Wheat Ridge City Council Puts Block on Legal Pot

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Posted Mon, Dec 1, 2014

WHEAT RIDGE, Colo. – Weed may be legal, but for marijuana business owners, the battle is still being fought as opposition threatens the sale of marijuana in Wheat Ridge.

Chronic Therapy's mission states that they  focus on quality, with a team of growers and trimmers who put in the utmost care and expertise when cultivating Chronic Therapy’s 50 different strains of A+ grade marijuana.

Chronic Therapy’s mission states that they focus on quality, with a team of growers and trimmers who put in the utmost care and expertise when cultivating Chronic Therapy’s 50 different strains of A+ grade marijuana. [Photo by Rochelle Ball]

While Amendment 64 approved the legal use and sale of marijuana by adults over the age of 21, the city put a moratorium in place on submitting, accepting, processing, and approving all applications and requests for a city permit, license, land use approval or other approval for any marijuana establishment during a city council meeting on Oct. 27.

“Some anti-marijuana groups heard a rumor that construction for a new marijuana-infused product manufacturing facility was beginning, and intent on preventing the facility from coming into existence, they called this emergency city council meeting,” said Jason Saunders, owner of Chronic Therapy, a recreational marijuana dispensary Wheat Ridge.

Smart Colorado, an organization “founded to protect the health, safety and well-being of Colorado youth,” and Colorado Christian University is among some of the main opposition of recreational marijuana in the city. Many of the complaints towards marijuana lie in a lack of education and accessibility to youth, as well as the smell that “radiates” from dispensaries.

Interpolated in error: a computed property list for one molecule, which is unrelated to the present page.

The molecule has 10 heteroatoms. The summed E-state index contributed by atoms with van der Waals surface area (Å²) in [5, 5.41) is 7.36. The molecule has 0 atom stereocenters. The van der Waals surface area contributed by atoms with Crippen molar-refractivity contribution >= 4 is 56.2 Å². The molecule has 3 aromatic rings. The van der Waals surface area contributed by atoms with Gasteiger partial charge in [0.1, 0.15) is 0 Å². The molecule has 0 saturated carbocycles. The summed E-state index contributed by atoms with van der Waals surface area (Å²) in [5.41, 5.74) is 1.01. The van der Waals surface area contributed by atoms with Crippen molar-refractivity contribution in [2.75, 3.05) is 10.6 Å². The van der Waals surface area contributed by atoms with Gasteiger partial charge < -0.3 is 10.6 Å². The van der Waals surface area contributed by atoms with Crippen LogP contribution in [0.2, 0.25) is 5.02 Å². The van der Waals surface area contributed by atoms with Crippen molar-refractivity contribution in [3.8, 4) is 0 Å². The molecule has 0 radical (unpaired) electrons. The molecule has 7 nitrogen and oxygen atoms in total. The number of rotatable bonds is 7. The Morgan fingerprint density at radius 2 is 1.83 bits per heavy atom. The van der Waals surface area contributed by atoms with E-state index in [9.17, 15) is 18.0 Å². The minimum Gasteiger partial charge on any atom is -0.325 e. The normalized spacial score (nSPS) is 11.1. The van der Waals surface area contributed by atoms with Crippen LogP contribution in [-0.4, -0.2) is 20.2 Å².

Chronic Therapy 2

Chronic Therapy currently cultivate 40 plus strains of expertly grown medical marijuana, serving all the needs of patients and customers. [Photo by Rochelle Ball]

In response to complaints, Saunders, along with other dispensary owners has adapted his business practices to cater to some of the issues addressed at these meetings.

“Chronic Therapy actively listens to the opposition’s complaints presented at the city council meetings,” Saunders said. “For example, Chronic Therapy has installed charcoal filters as part of an expanded smell suppression system aimed at eliminating any smells emanating from the stores.”

Chronic Therapy is one of two recreational dispensaries open; with three medicinal dispensaries currently open for business within city limits as well.

Despite the issues with City Council, Saunders still says that his business is growing at a steady rate. The majority of public turnout at meetings belongs to the opposition, and he doesn’t believe that any growth in sales is due to publicity with the city council meetings.

Issues like this might become the norm in the near future after the recent midterm election with Oregon, Alaska and the District of Columbia legalizing recreational marijuana in the same fashion as Colorado.

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